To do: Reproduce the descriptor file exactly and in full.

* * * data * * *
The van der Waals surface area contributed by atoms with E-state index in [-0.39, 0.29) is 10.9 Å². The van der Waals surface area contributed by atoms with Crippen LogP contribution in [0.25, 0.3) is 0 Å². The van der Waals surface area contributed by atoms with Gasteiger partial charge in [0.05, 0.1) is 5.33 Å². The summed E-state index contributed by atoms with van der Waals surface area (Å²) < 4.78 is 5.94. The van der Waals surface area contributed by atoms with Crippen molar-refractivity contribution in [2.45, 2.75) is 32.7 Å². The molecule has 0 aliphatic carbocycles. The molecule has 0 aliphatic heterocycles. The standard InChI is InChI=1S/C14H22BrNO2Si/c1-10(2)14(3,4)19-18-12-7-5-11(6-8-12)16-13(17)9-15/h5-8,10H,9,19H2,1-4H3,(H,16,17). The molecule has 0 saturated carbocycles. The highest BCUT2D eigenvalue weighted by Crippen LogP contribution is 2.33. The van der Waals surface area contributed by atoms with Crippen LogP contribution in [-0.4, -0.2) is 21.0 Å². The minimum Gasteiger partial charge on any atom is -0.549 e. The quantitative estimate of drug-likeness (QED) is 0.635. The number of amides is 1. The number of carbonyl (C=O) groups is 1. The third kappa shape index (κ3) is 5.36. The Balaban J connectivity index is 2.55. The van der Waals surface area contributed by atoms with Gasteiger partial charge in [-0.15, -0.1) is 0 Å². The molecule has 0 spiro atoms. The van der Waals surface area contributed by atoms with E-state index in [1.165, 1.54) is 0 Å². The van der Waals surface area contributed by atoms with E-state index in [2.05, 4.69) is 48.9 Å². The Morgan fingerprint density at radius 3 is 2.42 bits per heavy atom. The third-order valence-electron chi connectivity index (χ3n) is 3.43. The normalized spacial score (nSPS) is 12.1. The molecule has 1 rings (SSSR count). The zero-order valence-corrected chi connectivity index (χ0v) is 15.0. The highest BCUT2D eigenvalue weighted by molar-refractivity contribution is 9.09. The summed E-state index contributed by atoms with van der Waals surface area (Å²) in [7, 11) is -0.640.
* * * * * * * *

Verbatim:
The van der Waals surface area contributed by atoms with E-state index in [-0.39, 0.29) is 10.9 Å². The van der Waals surface area contributed by atoms with Crippen LogP contribution in [0.25, 0.3) is 0 Å². The van der Waals surface area contributed by atoms with Gasteiger partial charge in [0.05, 0.1) is 5.33 Å². The summed E-state index contributed by atoms with van der Waals surface area (Å²) < 4.78 is 5.94. The van der Waals surface area contributed by atoms with Crippen molar-refractivity contribution in [2.45, 2.75) is 32.7 Å². The molecule has 0 aliphatic carbocycles. The molecule has 0 aliphatic heterocycles. The standard InChI is InChI=1S/C14H22BrNO2Si/c1-10(2)14(3,4)19-18-12-7-5-11(6-8-12)16-13(17)9-15/h5-8,10H,9,19H2,1-4H3,(H,16,17). The molecule has 0 saturated carbocycles. The highest BCUT2D eigenvalue weighted by Crippen LogP contribution is 2.33. The van der Waals surface area contributed by atoms with Crippen LogP contribution in [-0.4, -0.2) is 21.0 Å². The minimum Gasteiger partial charge on any atom is -0.549 e. The quantitative estimate of drug-likeness (QED) is 0.635. The number of amides is 1. The number of carbonyl (C=O) groups is 1. The third kappa shape index (κ3) is 5.36. The Balaban J connectivity index is 2.55. The van der Waals surface area contributed by atoms with Gasteiger partial charge in [-0.15, -0.1) is 0 Å². The molecule has 0 spiro atoms. The van der Waals surface area contributed by atoms with E-state index in [1.165, 1.54) is 0 Å². The van der Waals surface area contributed by atoms with E-state index in [2.05, 4.69) is 48.9 Å². The Morgan fingerprint density at radius 3 is 2.42 bits per heavy atom. The third-order valence-electron chi connectivity index (χ3n) is 3.43. The normalized spacial score (nSPS) is 12.1. The molecule has 1 rings (SSSR count). The zero-order valence-corrected chi connectivity index (χ0v) is 15.0. The highest BCUT2D eigenvalue weighted by molar-refractivity contribution is 9.09. The summed E-state index contributed by atoms with van der Waals surface area (Å²) in [7, 11) is -0.640.